Found his deserts. How innocent I wasFound his deserts. How innocent I was H8 III.ii.267
From any priuate malice in his end,From any private malice in his end H8 III.ii.268
His Noble Iurie, and foule Cause can witnesse.His noble jury and foul cause can witness. H8 III.ii.269
If I lou'd many words, Lord, I should tell you,If I loved many words, lord, I should tell you H8 III.ii.270
You haue as little Honestie, as Honor,You have as little honesty as honour, H8 III.ii.271
That in the way of Loyaltie, and Truth,That in the way of loyalty and truth H8 III.ii.272
Toward the King, my euer Roiall Master,Toward the King, my ever royal master, H8 III.ii.273
Dare mate a sounder man then Surrie can be,Dare mate a sounder man than Surrey can be,mate (v.)be a match for, cope withH8 III.ii.274
And all that loue his follies.And all that love his follies. H8 III.ii.275.1
Sur. SURREY 
By my Soule,By my soul, H8 III.ii.275.2
Your long Coat (Priest) protects you, / Thou should'st feeleYour long coat, priest, protects you; thou shouldst feel H8 III.ii.276
My Sword i'th'life blood of thee else. My Lords,My sword i'th' life-blood of thee else. My lords, H8 III.ii.277
Can ye endure to heare this Arrogance?Can ye endure to hear this arrogance, H8 III.ii.278
And from this Fellow? If we liue thus tamely,And from this fellow? If we live thus tamely, H8 III.ii.279
To be thus Iaded by a peece of Scarlet,To be thus jaded by a piece of scarlet,jade (v.)
old form: Iaded
deceive, dupe, make a fool of
H8 III.ii.280
Farewell Nobilitie: let his Grace go forward,Farewell nobility. Let his grace go forward, H8 III.ii.281
And dare vs with his Cap, like Larkes.And dare us with his cap, like larks.dare (v.)daze, paralyse with fear, terrifyH8 III.ii.282.1
Card. WOLSEY 
All GoodnesseAll goodness H8 III.ii.282.2
Is poyson to thy Stomacke.Is poison to thy stomach. H8 III.ii.283.1
Sur. SURREY 
Yes, that goodnesseYes, that goodness H8 III.ii.283.2
Of gleaning all the Lands wealth into one,Of gleaning all the land's wealth into one,glean (v.)collect, scrape together, gather upH8 III.ii.284
Into your owne hands (Card'nall) by Extortion:Into your own hands, Cardinal, by extortion –  H8 III.ii.285
The goodnesse of your intercepted PacketsThe goodness of your intercepted packets H8 III.ii.286
You writ to'th Pope, against the King: your goodnesseYou writ to th' Pope against the King! Your goodness, H8 III.ii.287
Since you prouoke me, shall be most notorious.Since you provoke me, shall be most notorious. H8 III.ii.288
My Lord of Norfolke, as you are truly Noble,My Lord of Norfolk, as you are truly noble, H8 III.ii.289
As you respect the common good, the StateAs you respect the common good, the state H8 III.ii.290
Of our despis'd Nobilitie, our Issues,Of our despised nobility, our issues – issue (n.)child(ren), offspring, family, descendantH8 III.ii.291
(Whom if he liue, will scarse be Gentlemen)Who, if he live, will scarce be gentlemen –  H8 III.ii.292
Produce the grand summe of his sinnes, the ArticlesProduce the grand sum of his sins, the articles H8 III.ii.293
Collected from his life. Ile startle youCollected from his life. I'll startle you H8 III.ii.294
Worse then the Sacring Bell, when the browne WenchWorse than the sacring bell, when the brown wenchwench (n.)girl, lassH8 III.ii.295
sacring (adj.)[in the Mass] rung at the moment of consecration
Lay kissing in your Armes, Lord Cardinall.Lay kissing in your arms, lord Cardinal. H8 III.ii.296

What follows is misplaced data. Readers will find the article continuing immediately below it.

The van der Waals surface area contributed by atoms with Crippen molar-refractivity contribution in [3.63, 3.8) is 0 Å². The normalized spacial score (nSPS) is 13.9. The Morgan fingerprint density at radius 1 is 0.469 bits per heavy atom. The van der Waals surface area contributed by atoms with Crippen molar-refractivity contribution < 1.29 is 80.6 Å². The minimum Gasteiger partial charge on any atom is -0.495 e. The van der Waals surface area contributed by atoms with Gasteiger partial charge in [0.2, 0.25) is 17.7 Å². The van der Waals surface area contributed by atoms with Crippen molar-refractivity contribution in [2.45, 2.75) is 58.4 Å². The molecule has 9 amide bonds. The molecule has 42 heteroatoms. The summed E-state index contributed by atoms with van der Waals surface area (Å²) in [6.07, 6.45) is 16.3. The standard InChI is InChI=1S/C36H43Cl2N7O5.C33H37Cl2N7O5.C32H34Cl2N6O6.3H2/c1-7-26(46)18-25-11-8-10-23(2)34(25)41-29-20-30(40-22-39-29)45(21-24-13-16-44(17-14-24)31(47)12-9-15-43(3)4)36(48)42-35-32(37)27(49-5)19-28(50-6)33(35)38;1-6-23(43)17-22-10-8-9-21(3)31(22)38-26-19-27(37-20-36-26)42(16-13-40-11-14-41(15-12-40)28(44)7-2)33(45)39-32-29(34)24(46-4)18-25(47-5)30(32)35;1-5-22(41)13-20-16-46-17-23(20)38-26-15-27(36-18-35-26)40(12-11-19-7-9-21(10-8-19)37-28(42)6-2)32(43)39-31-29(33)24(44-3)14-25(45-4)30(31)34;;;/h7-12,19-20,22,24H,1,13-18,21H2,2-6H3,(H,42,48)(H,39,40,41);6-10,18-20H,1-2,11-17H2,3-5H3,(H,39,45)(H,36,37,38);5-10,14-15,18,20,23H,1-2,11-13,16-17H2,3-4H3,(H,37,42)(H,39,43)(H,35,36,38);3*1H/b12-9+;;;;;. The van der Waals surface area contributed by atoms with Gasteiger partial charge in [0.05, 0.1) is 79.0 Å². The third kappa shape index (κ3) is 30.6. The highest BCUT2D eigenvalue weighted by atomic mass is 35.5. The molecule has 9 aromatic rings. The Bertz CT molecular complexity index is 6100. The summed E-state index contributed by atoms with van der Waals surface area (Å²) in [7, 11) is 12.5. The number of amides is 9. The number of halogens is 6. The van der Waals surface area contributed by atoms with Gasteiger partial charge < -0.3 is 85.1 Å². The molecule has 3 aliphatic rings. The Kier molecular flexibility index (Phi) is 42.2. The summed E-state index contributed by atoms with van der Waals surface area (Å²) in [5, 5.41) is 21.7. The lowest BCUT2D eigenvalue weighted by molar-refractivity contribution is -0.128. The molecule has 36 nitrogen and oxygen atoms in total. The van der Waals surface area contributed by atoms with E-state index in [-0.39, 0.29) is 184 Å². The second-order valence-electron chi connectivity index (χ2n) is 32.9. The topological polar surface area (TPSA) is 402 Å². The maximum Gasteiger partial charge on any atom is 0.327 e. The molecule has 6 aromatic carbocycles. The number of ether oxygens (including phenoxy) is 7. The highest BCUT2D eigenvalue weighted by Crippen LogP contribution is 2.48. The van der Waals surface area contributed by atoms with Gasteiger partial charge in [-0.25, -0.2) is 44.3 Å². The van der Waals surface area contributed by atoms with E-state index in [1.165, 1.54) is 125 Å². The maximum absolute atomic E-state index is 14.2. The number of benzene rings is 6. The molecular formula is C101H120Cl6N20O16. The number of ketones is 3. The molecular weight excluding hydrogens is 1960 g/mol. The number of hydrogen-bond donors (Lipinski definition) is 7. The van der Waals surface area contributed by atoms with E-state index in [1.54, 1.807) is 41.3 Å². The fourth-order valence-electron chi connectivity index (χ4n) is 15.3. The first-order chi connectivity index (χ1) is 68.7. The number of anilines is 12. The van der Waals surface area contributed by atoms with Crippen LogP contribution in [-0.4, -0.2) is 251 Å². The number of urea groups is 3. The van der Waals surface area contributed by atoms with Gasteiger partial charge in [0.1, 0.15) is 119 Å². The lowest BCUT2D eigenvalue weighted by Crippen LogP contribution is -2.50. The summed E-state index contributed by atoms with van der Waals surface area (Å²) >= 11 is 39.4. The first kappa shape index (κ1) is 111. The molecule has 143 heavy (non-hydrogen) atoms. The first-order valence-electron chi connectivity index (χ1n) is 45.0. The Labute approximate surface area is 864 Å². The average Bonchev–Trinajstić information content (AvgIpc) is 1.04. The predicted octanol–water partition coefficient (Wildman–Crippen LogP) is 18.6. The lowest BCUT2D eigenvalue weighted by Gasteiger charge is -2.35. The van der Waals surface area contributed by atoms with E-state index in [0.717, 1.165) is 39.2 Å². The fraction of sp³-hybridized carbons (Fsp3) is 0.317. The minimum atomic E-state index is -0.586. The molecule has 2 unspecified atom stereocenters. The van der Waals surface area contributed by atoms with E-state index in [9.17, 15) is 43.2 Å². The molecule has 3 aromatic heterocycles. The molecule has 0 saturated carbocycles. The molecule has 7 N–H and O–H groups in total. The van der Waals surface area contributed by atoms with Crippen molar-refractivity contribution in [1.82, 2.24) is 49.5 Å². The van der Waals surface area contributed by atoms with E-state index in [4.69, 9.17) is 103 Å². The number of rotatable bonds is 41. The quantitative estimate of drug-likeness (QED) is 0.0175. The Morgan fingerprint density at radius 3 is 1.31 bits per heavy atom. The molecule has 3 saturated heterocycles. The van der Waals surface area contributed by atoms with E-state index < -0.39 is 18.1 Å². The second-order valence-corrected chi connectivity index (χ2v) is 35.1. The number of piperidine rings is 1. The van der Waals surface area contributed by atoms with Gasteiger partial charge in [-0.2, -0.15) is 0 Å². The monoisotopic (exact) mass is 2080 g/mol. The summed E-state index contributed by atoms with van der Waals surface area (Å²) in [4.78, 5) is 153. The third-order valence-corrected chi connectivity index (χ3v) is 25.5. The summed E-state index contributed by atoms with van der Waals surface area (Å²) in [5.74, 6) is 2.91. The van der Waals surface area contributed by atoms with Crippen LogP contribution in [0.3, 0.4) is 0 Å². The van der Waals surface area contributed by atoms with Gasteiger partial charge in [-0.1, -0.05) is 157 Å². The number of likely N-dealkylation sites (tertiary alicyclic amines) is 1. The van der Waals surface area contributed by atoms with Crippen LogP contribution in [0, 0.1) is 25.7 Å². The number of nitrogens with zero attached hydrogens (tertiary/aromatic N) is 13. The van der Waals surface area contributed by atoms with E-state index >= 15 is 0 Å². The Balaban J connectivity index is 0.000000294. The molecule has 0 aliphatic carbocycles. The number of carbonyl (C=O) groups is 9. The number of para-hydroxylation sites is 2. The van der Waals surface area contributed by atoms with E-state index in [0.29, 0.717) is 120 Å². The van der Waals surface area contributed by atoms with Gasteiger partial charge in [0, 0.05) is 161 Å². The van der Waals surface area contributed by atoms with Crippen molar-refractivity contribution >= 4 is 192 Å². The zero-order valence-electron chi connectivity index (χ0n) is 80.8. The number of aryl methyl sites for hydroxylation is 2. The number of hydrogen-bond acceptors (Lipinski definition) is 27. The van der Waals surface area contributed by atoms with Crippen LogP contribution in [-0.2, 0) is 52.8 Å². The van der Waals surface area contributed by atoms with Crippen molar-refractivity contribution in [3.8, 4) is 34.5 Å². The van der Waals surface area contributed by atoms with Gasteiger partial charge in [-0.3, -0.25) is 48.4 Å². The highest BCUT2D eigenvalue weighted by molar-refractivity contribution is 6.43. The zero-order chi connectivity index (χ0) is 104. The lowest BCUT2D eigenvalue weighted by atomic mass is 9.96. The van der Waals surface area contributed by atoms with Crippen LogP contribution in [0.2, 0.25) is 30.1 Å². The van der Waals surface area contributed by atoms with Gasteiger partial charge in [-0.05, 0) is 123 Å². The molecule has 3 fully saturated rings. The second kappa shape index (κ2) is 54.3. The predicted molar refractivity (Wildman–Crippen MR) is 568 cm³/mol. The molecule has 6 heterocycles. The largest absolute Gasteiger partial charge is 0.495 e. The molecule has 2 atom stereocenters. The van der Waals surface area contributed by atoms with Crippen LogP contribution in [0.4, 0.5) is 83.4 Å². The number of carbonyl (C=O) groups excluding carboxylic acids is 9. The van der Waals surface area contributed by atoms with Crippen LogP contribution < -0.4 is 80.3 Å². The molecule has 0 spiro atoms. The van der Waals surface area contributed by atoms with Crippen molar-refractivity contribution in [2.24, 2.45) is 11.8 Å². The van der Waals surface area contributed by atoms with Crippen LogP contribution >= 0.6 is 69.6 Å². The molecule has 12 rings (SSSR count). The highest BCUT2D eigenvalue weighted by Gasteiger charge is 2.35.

Car. WOLSEY 
How much me thinkes, I could despise this man,How much, methinks, I could despise this man,methinks(t), methought(s) (v.)
old form: me thinkes
it seems / seemed to me
H8 III.ii.297
But that I am bound in Charitie against it.But that I am bound in charity against it! H8 III.ii.298
Nor. NORFOLK 
Those Articles, my Lord, are in the Kings hand:Those articles, my lord, are in the King's hand; H8 III.ii.299
But thus much, they are foule ones.But thus much, they are foul ones. H8 III.ii.300.1
Wol. WOLSEY 
So much fairerSo much fairer H8 III.ii.300.2
And spotlesse, shall mine Innocence arise,And spotless shall mine innocence arise H8 III.ii.301
When the King knowes my Truth.When the King knows my truth. H8 III.ii.302.1
Sur. SURREY 
This cannot saue you:This cannot save you. H8 III.ii.302.2
I thanke my Memorie, I yet rememberI thank my memory, I yet remember H8 III.ii.303
Some of these Articles, and out they shall.Some of these articles, and out they shall. H8 III.ii.304
Now, if you can blush, and crie guiltie Cardinall,Now, if you can blush and cry ‘ Guilty,’ Cardinal, H8 III.ii.305
You'l shew a little Honestie.You'll show a little honesty. H8 III.ii.306.1
Wol. WOLSEY 
Speake on Sir,Speak on, sir; H8 III.ii.306.2
I dare your worst Obiections: If I blush,I dare your worst objections. If I blush,objection (n.)
old form: Obiections
accusation, charge, allegation
H8 III.ii.307
dare (v.)challenge, confront, defy
It is to see a Nobleman want manners.It is to see a nobleman want manners.want (v.)lack, need, be withoutH8 III.ii.308
Sur. SURREY 
I had rather want those, then my head; / Haue at you.I had rather want those than my head. Have at you!have at [someone]
old form: Haue
[said at the start of a fencing attack or other confrontation] I come at, let me at [a person]
H8 III.ii.309
First, that without the Kings assent or knowledge,First, that without the King's assent or knowledge H8 III.ii.310
You wrought to be a Legate, by which powerYou wrought to be a legate, by which powerlegate (n.)papal representativeH8 III.ii.311
work (v.), past form wroughtwork for, plan, try to arrange
You maim'd the Iurisdiction of all Bishops.You maimed the jurisdiction of all bishops.maim (v.)
old form: maim'd
make powerless, undermine, subvert
H8 III.ii.312
Nor. NORFOLK 
Then, That in all you writ to Rome, or elseThen, that in all you writ to Rome, or else H8 III.ii.313
To Forraigne Princes, Ego & Rex meusTo foreign princes, ‘ Ego et Rex meusego...my king and IH8 III.ii.314